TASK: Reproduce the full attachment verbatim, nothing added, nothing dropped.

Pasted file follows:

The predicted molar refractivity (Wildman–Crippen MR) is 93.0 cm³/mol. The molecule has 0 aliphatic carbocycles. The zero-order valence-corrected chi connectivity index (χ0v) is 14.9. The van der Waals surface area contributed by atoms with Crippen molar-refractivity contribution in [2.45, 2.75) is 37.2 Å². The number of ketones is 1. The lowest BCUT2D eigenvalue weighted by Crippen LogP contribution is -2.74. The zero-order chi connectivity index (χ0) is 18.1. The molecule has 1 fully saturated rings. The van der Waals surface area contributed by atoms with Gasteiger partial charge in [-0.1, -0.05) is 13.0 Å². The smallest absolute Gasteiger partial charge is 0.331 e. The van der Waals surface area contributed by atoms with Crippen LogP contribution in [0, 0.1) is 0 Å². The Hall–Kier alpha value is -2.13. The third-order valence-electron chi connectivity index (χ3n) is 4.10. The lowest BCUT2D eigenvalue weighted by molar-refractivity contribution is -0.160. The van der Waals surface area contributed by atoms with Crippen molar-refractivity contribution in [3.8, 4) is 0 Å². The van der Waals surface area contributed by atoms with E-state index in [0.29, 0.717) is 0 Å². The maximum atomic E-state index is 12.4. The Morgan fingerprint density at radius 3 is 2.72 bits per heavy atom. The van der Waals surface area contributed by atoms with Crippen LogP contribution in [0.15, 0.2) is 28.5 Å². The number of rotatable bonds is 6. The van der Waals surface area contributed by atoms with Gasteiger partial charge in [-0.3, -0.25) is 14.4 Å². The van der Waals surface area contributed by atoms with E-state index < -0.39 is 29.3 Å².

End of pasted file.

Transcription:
The predicted molar refractivity (Wildman–Crippen MR) is 93.0 cm³/mol. The molecule has 0 aliphatic carbocycles. The zero-order valence-corrected chi connectivity index (χ0v) is 14.9. The van der Waals surface area contributed by atoms with Crippen molar-refractivity contribution in [2.45, 2.75) is 37.2 Å². The number of ketones is 1. The lowest BCUT2D eigenvalue weighted by Crippen LogP contribution is -2.74. The zero-order chi connectivity index (χ0) is 18.1. The molecule has 1 fully saturated rings. The van der Waals surface area contributed by atoms with Gasteiger partial charge in [-0.1, -0.05) is 13.0 Å². The smallest absolute Gasteiger partial charge is 0.331 e. The van der Waals surface area contributed by atoms with Crippen LogP contribution in [0, 0.1) is 0 Å². The Hall–Kier alpha value is -2.13. The third-order valence-electron chi connectivity index (χ3n) is 4.10. The lowest BCUT2D eigenvalue weighted by molar-refractivity contribution is -0.160. The van der Waals surface area contributed by atoms with Crippen molar-refractivity contribution in [3.8, 4) is 0 Å². The van der Waals surface area contributed by atoms with E-state index in [0.29, 0.717) is 0 Å². The maximum atomic E-state index is 12.4. The Morgan fingerprint density at radius 3 is 2.72 bits per heavy atom. The van der Waals surface area contributed by atoms with Crippen LogP contribution in [0.15, 0.2) is 28.5 Å². The number of rotatable bonds is 6. The van der Waals surface area contributed by atoms with Gasteiger partial charge in [-0.3, -0.25) is 14.4 Å². The van der Waals surface area contributed by atoms with E-state index < -0.39 is 29.3 Å².